Those who do not learn from history are doomed to repeat it. National has learned nothing from the failure of the neoliberal policies of the late 80s / early 90s (when gaps in growth and income opened up with Australia). So they are gearing up to repeat them:
[English] and other ministers’ utter single-mindedness of purpose was evident at the weekend’s National Party conference. They are like bees drunk on pollen. In their case, the tipple is a commodity called power. National intends major reform across what English called a “broad front”. … His theme was reinforced by Justice Minister Simon Power, who warned of the dangers of governments losing momentum. In short: full steam ahead.
High on the agenda will be privatisation of publicly owned assets. Recently appointed “Productivity Czar” Don Brash is already signalling this, listing as one of the impediments to foreign investment in NZ (pdf link):
The capricious way in which the Labour Government over-rode the rights of the shareholders in Auckland International Airport and the rights of two major international investors wanting to buy shares in that company…
What Don sees as capricious others see as principled. And the lesson of history is that it was also wise. A takeover by the Canadian Pension Plan (CPP) would probably have been a fiasco, for the reasons described in this excellent piece by Gordon Campbell:
… CPP’s fortunes have plummeted in the wake of the global economic crisis, and CPP directors have been taking a hammering in the Canadian press and in the Canadian Parliament for awarding themselves huge bonuses even while the fund’s fortunes shrunk by 18.6 % during fiscal year 2009. Is this the sort of enterprise that would had any inclination or ability to put fresh productive investment money into growing its assets in New Zealand? Hardly.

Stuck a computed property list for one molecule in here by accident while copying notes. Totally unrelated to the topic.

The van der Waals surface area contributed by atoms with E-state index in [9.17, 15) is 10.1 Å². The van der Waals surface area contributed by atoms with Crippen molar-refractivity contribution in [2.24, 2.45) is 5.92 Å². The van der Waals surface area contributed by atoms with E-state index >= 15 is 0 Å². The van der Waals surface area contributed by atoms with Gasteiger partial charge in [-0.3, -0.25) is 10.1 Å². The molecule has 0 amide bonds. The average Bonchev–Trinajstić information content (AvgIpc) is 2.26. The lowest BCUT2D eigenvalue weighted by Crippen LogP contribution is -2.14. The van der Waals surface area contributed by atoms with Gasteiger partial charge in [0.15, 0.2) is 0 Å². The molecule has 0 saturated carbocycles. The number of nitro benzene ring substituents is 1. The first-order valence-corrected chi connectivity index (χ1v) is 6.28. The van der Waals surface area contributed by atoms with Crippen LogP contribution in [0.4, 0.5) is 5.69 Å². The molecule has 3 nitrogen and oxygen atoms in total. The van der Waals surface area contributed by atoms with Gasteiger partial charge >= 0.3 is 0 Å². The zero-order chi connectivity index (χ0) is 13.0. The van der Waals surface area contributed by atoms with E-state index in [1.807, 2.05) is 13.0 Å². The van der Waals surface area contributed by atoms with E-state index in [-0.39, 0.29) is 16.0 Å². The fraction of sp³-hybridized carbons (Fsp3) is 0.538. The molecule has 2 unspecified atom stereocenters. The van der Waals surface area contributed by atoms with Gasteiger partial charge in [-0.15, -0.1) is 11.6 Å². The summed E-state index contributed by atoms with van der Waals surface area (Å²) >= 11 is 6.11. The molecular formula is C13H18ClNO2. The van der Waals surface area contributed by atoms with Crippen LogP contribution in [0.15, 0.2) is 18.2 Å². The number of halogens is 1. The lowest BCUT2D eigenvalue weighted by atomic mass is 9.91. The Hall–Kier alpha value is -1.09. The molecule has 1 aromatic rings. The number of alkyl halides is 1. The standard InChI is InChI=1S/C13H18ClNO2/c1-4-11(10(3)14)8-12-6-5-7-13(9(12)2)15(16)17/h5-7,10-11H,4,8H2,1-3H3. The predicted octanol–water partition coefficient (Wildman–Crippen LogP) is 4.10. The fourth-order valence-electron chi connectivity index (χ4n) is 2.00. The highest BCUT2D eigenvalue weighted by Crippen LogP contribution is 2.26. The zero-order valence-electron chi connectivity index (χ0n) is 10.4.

On the evidence of what has happened to CPP, New Zealand should be thanking its lucky stars that its prime tourism and transport hub did not pass into the hands of a pension plan in crisis. The lesson being – not all foreign investment is virtuous. Some of it can be about extracting monopoly rents from captive New Zealand customers. Back in the 1980s, it might have been possible for the naive market zealots of the Lange government to treat the private sector and foreign investment as being inherently virtuous. In this day and age, it is almost criminally stupid to do so.
Thanks to the Labour led government we dodged a bullet. Will National learn any lessons, or is it “full steam ahead”?